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TiO2 nanorods in the brookite phase, having a mean size of 5 nm×50 nm, were prepared through a chemical route. The nanorods were dissolved in pure to luene (0,016 wt % TiO2). The solution was frozen at the liquid-nitrogen temperature and used as a target for the matrix-assisted pulsed laser evaporation (MAPLE) process. Target irradiation was accomplished with a KrF excimer laser (λ=248 nm,τ=20 ns), operated at fluences from F=25 to 350 mJ/cm2. Films were deposited at the repetition rate of 10 Hz using 6000 laser pulses. Film thickness resulted to be ∼ 100 nm at the highest fluence. It was not possible to use a higher number of laser pulses due to the melting of the target (~ 5 mm thick with a diameter of ~ 2.5 mm), even if continuously refrigerated at the LN temperature. Several substrates were used to fully characterize the deposited layers: single-crystal Si wafers, silica slides, Cu carbon-coated grids and alumina interdigital slabs. High-resolution scanning and transmission electron microscopy investigations evidenced the formation of quite rough films incorporating individually distinguishable TiO2 single nanorods. Crystalline spheres were also detected in films, starting from the threshold fluence of 50 mJ/cm2 . Surface density and dimension of the spheres increase with increasing laser fluence. The sphere formation process and the target melting are discussed and attributed to nanosize effects. Films were positively tested as resistive sensors towards very low NO2 concentrations (≅ 1 ppm).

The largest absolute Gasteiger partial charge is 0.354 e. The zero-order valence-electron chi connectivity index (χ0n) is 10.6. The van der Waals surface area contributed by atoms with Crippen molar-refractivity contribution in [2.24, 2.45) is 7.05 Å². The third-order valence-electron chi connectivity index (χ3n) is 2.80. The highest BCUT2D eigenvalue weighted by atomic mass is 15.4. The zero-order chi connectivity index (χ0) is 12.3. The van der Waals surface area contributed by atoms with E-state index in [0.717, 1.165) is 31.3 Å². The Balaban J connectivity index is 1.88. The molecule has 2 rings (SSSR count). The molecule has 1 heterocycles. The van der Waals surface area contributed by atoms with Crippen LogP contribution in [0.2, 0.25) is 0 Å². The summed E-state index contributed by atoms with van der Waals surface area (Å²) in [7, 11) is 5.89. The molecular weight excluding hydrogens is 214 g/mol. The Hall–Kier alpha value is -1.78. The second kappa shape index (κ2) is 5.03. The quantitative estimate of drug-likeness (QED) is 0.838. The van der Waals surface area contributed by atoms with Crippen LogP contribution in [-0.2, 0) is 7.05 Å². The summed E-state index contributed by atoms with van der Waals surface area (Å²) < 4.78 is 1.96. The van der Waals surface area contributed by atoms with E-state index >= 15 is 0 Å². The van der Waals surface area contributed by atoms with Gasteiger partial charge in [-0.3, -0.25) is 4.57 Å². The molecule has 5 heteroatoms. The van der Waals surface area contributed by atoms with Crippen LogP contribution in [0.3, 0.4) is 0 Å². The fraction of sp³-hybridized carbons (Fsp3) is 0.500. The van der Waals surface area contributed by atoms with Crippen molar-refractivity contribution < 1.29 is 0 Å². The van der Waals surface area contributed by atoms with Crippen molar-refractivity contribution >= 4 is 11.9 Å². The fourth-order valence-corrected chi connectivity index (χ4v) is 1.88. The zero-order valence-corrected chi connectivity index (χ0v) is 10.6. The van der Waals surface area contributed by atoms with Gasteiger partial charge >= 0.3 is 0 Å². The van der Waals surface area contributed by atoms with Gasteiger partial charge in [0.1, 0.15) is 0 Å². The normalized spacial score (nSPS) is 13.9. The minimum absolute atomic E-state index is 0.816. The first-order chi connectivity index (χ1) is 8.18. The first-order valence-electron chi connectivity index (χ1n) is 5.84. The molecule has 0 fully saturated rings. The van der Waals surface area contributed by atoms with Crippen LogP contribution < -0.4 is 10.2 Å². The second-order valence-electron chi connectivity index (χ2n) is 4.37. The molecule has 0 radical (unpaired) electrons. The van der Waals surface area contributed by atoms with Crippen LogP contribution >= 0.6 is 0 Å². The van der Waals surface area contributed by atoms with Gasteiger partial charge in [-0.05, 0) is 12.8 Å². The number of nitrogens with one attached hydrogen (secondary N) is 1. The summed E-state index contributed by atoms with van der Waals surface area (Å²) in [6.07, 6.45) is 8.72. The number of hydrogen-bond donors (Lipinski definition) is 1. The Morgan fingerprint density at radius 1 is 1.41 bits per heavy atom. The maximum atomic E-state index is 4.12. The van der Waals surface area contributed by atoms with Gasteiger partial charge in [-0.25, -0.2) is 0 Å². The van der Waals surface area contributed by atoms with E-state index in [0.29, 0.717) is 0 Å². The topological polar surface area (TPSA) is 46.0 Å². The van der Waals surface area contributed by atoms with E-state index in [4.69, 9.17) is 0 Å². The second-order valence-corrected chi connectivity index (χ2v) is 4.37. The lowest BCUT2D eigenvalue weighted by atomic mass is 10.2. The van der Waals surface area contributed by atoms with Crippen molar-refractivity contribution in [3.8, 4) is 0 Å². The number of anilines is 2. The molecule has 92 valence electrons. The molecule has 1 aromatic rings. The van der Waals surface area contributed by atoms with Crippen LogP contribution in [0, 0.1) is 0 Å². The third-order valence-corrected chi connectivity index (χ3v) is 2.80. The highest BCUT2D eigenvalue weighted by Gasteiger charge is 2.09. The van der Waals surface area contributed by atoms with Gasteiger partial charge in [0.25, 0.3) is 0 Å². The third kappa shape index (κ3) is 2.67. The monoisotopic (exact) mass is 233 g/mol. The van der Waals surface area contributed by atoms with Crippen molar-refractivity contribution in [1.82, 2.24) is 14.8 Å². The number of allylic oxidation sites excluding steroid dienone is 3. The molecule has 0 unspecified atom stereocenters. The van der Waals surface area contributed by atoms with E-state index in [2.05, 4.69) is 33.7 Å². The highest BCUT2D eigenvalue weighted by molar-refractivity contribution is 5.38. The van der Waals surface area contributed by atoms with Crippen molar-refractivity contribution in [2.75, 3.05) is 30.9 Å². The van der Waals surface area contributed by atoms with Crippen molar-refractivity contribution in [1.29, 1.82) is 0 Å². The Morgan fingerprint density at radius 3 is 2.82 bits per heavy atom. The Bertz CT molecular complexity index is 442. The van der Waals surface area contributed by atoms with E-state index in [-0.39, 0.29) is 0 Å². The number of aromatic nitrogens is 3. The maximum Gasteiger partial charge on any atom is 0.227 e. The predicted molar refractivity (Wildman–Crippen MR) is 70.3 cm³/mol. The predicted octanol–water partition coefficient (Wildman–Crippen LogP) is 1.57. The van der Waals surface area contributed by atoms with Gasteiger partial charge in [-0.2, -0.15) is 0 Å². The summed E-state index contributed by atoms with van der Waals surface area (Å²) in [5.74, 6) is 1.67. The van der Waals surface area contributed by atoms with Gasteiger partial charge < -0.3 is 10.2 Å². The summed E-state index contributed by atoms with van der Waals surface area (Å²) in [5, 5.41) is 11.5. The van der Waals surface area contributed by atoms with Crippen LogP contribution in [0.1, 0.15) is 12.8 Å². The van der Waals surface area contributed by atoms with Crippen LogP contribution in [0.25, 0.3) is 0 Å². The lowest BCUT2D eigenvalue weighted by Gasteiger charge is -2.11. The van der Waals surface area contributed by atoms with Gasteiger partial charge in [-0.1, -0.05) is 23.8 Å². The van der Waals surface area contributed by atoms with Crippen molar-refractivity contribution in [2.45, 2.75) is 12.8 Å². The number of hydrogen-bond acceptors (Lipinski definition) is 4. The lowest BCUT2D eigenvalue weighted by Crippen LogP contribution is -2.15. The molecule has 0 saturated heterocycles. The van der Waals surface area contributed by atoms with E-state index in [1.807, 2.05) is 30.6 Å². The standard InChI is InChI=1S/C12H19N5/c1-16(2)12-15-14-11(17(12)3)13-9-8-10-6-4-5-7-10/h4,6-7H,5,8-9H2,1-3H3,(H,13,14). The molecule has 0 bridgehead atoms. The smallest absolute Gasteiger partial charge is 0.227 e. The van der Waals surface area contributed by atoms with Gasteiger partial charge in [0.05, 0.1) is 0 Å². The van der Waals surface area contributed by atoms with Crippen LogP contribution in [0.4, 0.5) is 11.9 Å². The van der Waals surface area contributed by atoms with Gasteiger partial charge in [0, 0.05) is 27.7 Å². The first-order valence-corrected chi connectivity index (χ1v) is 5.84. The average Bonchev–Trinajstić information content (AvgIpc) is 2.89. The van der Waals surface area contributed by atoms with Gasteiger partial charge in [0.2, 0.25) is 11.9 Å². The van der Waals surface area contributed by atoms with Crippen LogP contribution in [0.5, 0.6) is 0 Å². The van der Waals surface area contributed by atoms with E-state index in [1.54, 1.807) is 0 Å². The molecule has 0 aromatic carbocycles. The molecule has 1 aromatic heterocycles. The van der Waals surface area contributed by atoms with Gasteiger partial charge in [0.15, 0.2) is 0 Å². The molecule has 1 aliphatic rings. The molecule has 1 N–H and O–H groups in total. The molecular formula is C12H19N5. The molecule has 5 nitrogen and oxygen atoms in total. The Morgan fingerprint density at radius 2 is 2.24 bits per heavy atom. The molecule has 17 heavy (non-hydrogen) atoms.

Institute of Electronics, Bulgarian Academy of Sciences
Publication date: 
1 Jan 2011

Anna Paola Caricato, M Belviso, Pantaleo Davide Cozzoli, Maura Cesaria, A Luches, MG Manera, Maurizio Martino, R Rella, A Taurino

Biblio References: 
Pages: 1-1
19 th International Conference on Advanced Laser Technologies–ALT’11